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When the Cochiti Pueblo of New Mexico objected to the development of hydropower at the Cochiti Dam, Hobbs Straus helped the Tribe secure legislation blocking its development (1990).

General Memorandum 13-081

General Memorandum 13-081
District Court Declines to Address Individual FMLA Claim against Inter-Tribal Council, Dismisses Case on Sovereign Immunity Grounds

Carsten v. Inter-Tribal Council of Nevada arose out of a claim against the Inter-Tribal Council of Nevada (ITCN) by an employee who alleged that the ITCN violated the Family and Medical Leave Act (FMLA) by denying her request for time off due to a serious medical issue and thereafter terminating her employment. The United States District Court for the District of Nevada declined to address the FMLA issue and held that because the ITCN was entitled to sovereign immunity, the Court lacked subject matter jurisdiction over the case.

The ITCN is a non-profit organization made up of 26 federally recognized Nevada tribes, and it is governed by an executive board composed of tribal leaders from each of the 26 tribes. The ITCN manages several federal and state funded programs on behalf of the member tribes, including the program for which the plaintiff worked. The plaintiff alleged in her complaint that she had a serious medical condition that made her eligible for time off under the FMLA. She requested leave from the ITCN's personnel director, but her request was ultimately denied by the ITCN's executive director. The ITCN argued that the plaintiff could not sue the ITCN because her suit was barred by sovereign immunity, and the Nevada District Court agreed with ITCN.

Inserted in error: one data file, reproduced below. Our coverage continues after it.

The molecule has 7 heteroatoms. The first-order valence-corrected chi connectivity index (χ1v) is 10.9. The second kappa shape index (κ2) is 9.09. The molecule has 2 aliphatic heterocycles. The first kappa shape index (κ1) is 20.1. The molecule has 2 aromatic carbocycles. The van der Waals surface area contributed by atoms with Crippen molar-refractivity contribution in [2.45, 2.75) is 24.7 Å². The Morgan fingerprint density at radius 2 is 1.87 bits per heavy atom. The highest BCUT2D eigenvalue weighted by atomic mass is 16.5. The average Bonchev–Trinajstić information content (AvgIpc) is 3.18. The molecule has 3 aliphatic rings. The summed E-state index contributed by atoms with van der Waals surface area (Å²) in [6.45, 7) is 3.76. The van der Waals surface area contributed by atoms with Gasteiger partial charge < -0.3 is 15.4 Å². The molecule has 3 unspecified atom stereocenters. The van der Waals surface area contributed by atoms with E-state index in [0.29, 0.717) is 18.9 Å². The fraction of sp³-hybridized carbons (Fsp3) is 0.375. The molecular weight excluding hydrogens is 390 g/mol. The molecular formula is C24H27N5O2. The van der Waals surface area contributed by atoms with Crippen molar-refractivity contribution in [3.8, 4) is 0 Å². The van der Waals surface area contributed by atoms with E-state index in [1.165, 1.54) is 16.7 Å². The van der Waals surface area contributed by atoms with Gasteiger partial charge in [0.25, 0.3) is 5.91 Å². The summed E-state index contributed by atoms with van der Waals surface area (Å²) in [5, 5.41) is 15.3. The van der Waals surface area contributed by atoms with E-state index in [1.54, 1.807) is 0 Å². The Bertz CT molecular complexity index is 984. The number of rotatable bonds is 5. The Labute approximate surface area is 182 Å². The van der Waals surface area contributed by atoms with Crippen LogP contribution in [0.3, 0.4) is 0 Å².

In so holding, the Court relied in part on Pink v. Modoc Indian Health Project, 157 F.3d 1185, 1188 (9th Cir. 1998), in which the Ninth Circuit Court of Appeals held that a non-profit inter-tribal entity, operating off-reservation, served as an arm of its member tribes. The Court determined that the ITCN was similarly an arm of its member tribes and entitled to sovereign immunity. The Court also found that the other two defendants -- who were council members of the ITCN, sued in their official capacity and within the scope of their authority -- were entitled to immunity from suit as well. The Court did not reach the issue of whether the FMLA applies to the ITCN or, for that matter, to Indian tribes generally, nor was it confronted with the facts necessary to consider the application of the FMLA if enforcement were sought by the federal government.

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Geoff Strommer (gstrommer@hobbsstraus.com)
Starla Roels (sroels@hobbsstraus.com)

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